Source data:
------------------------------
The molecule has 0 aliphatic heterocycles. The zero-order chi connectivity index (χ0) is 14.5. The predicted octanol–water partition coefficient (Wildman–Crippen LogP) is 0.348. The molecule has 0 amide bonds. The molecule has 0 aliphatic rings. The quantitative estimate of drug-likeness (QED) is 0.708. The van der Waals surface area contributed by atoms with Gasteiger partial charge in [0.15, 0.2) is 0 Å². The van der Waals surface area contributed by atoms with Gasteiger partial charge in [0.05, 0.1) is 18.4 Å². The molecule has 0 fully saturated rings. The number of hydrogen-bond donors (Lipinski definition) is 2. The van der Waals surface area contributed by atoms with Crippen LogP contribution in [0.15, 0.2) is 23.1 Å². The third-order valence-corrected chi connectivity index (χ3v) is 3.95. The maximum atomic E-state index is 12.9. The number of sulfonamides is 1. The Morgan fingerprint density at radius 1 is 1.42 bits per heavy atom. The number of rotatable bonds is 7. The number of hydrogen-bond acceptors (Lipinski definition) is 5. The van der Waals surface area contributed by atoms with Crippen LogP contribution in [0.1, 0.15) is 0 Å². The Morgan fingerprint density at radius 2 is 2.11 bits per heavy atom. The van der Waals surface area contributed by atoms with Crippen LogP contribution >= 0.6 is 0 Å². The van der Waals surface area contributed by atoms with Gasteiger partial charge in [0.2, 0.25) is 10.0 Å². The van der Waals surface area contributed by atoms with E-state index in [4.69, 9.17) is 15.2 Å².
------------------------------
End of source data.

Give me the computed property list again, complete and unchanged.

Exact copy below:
The molecule has 0 aliphatic heterocycles. The zero-order chi connectivity index (χ0) is 14.5. The predicted octanol–water partition coefficient (Wildman–Crippen LogP) is 0.348. The molecule has 0 amide bonds. The molecule has 0 aliphatic rings. The quantitative estimate of drug-likeness (QED) is 0.708. The van der Waals surface area contributed by atoms with Gasteiger partial charge in [0.15, 0.2) is 0 Å². The van der Waals surface area contributed by atoms with Gasteiger partial charge in [0.05, 0.1) is 18.4 Å². The molecule has 0 fully saturated rings. The number of hydrogen-bond donors (Lipinski definition) is 2. The van der Waals surface area contributed by atoms with Crippen LogP contribution in [0.15, 0.2) is 23.1 Å². The third-order valence-corrected chi connectivity index (χ3v) is 3.95. The maximum atomic E-state index is 12.9. The number of sulfonamides is 1. The Morgan fingerprint density at radius 1 is 1.42 bits per heavy atom. The number of rotatable bonds is 7. The number of hydrogen-bond acceptors (Lipinski definition) is 5. The van der Waals surface area contributed by atoms with Crippen LogP contribution in [0.1, 0.15) is 0 Å². The Morgan fingerprint density at radius 2 is 2.11 bits per heavy atom. The van der Waals surface area contributed by atoms with Crippen LogP contribution >= 0.6 is 0 Å². The van der Waals surface area contributed by atoms with Gasteiger partial charge in [0.2, 0.25) is 10.0 Å². The van der Waals surface area contributed by atoms with E-state index in [4.69, 9.17) is 15.2 Å².